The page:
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opinion

Bitcoin tokens are displayed in this picture illustration taken Dec. 8, 2017.BENOIT TESSIER/The Globe and Mail

Carlo Di Carlo practices corporate/commerical law at Stockwoods LLP in Toronto

Last week, Bitcoin had its debut session on a futures exchange. This generated a lot of activity in the market. The value of these futures surged by as much as 26 per cent over the course of the day. In fact, the price increase was so rapid that it triggered two temporary trading halts (which are designed to calm a market).

The introduction of Bitcoin (and digital and cryptocurrencies more generally) has given rise to increasing speculation within the investment community. This was dramatically captured by the president of the North American Securities Administrators Association, who noted that his organization has "seen mortgages being taken out to buy Bitcoin."

However, it is worth wondering whether this speculation and skyrocketing value will only serve to reaffirm the views of Canadian securities regulators that these investments require regulation.

The appeal of digital currencies is that they avoid the need for middlemen, such as banks. Because of the blockchain technology that these currencies use, transactions are supposed to be secure and hidden. Proponents of digital currencies claim that, because of this technology, there is no need for regulation.

Canadian securities regulators are not so sure. Last August, the Canadian Securities Administrators (a body made up of securities regulators from all of the provinces and territories in Canada) issued a news release entitled "Cryptocurrency Offerings." In this release, the CSA advised the market that cryptocurrencies may constitute "securities" – that is, that they are no different than stocks of corporations. This was a significant step for the regulators to take, as once an investment is deemed to be a security, it is subject to the regulation of the various securities commissions throughout Canada.

The CSA found that cryptocurrencies may constitute securities because of the economic realities surrounding them. Courts have always looked at these realities when determining whether or not something is a security. Specifically, where an investment involves: (i) an outlay of money; (ii) in a common enterprise; (iii) with the expectation of profit; and (iv) which comes from the efforts of others, courts and regulators have found such investments to be securities subject to regulation. In the news release, the CSA noted that a case-by-case assessment will be required to determine whether a specific digital currency is a security.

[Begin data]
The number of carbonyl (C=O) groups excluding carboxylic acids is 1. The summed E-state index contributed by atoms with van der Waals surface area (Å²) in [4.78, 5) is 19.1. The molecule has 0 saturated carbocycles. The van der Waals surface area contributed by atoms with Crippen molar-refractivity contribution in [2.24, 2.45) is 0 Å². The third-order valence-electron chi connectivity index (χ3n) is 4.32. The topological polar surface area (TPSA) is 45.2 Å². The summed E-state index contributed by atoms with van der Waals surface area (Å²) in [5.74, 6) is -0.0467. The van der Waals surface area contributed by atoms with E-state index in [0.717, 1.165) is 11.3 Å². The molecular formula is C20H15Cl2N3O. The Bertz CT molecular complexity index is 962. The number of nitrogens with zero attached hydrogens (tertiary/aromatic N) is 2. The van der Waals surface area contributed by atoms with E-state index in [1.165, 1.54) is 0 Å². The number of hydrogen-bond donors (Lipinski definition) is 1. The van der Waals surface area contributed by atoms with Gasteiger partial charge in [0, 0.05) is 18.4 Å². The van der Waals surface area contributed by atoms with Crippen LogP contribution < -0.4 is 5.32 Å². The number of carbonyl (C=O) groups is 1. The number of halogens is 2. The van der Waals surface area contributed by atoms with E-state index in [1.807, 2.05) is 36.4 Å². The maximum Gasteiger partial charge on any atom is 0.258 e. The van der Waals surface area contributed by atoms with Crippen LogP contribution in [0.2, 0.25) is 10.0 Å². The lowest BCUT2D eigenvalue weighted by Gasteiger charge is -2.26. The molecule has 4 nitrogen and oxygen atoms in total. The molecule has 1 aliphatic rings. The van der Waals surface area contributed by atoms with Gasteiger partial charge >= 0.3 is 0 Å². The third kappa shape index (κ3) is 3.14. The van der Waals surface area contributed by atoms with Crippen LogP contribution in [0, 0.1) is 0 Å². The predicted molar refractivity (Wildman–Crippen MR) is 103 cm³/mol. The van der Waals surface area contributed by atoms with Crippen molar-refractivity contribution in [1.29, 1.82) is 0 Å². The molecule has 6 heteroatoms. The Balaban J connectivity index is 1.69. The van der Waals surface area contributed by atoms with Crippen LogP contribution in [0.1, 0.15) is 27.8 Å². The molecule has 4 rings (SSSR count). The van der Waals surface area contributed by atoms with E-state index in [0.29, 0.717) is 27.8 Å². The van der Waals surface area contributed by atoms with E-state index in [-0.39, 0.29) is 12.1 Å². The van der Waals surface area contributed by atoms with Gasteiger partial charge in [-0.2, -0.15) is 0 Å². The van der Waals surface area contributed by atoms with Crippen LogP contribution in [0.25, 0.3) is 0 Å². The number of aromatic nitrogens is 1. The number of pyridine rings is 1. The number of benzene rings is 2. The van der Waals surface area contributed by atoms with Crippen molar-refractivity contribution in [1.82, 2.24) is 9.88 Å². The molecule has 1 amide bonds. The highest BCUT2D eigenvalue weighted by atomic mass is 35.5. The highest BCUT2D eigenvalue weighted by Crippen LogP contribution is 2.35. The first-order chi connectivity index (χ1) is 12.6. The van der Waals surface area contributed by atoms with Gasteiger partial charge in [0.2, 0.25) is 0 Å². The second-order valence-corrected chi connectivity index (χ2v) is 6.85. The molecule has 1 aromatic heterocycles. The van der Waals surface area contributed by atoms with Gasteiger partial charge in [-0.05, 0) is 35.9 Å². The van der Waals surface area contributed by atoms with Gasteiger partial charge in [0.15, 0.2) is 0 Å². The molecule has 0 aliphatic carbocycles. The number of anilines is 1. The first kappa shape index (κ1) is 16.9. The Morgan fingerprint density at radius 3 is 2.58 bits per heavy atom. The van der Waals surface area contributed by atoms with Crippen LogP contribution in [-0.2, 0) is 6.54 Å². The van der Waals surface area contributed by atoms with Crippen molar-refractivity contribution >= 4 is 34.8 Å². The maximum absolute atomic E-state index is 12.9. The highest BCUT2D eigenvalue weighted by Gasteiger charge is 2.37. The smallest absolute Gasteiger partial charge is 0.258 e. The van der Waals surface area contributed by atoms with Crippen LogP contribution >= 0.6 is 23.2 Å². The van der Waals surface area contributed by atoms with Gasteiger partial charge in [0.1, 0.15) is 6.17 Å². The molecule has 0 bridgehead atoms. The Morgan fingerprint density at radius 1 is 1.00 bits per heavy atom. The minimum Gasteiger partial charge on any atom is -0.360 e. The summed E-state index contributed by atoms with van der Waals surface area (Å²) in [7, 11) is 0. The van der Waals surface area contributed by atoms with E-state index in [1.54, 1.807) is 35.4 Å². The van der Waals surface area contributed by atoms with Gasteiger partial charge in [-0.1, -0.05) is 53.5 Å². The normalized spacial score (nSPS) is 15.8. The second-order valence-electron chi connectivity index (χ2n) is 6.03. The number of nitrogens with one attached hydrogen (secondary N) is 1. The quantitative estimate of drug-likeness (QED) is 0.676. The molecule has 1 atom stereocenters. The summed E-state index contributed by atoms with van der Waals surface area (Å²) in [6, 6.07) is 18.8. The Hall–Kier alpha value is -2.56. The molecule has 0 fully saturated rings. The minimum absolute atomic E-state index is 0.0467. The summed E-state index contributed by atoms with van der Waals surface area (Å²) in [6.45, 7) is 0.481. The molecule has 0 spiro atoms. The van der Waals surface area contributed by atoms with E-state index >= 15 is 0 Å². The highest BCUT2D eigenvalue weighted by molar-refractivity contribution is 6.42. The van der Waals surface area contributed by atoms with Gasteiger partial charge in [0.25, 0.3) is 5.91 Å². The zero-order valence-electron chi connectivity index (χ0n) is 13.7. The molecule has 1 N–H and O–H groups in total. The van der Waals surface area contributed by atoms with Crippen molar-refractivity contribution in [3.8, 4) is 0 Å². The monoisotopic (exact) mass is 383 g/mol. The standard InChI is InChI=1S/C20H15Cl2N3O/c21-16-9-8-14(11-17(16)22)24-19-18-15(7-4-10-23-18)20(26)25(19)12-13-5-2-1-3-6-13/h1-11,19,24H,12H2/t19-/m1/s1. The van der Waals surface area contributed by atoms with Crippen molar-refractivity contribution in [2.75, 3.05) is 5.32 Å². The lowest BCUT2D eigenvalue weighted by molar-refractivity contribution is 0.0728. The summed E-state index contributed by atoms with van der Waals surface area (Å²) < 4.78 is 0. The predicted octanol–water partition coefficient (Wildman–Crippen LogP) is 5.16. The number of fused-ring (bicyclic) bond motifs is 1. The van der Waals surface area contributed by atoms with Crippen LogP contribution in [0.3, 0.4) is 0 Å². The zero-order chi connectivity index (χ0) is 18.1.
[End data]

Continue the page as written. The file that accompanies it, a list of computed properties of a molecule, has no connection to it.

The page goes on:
The recent trading surrounding Bitcoin futures may only serve to strengthen the regulators' views on this. The speculation surrounding the trading of these futures may lead these regulators to believe that these investments are not being treated as storages of wealth (as currencies typically are viewed). Instead, it may appear that these are investments made with the expectation of deriving a profit. In addition, securities regulators also have an investor protection mandate. In the CSA's August release, the authors note that cryptocurrencies raise investor protection concerns because of issues around "volatility, transparency, valuation." Again, the recent activity with respect to Bitcoin's futures will likely heighten this concern.

What all of this means is that we can likely expect more activity from Canadian securities regulators with respect to digital and cryptocurrencies. The CSA stated that entities looking to make initial sales of such currencies will likely have to release a prospectus (absent certain exemptions). This document provides the investing public with certain information, including potential risks associated with the investment.

Canadian investors looking to "cash in" on Bitcoin might want to act with caution in light of this potential regulatory action. Similarly, the uncertainty of the regulators' response means that digital currency companies must also tread with caution. This is something that might have longer term implications for the development of the Canadian digital currency market – at least one company (Kik Interactive Inc.) has excluded Canadian residents from the initial sale of its digital currency. Absent clarity from the regulators, we can expect that this uncertainty will create a damper on the Canadian digital currency market.

The Bank of Canada governor says if the use of physical money diminishes, it makes sense for central banks to create their own version of Bitcoin. Stephen Poloz says there is “no urgency” for the bank to create a digital currency.

The Canadian Press

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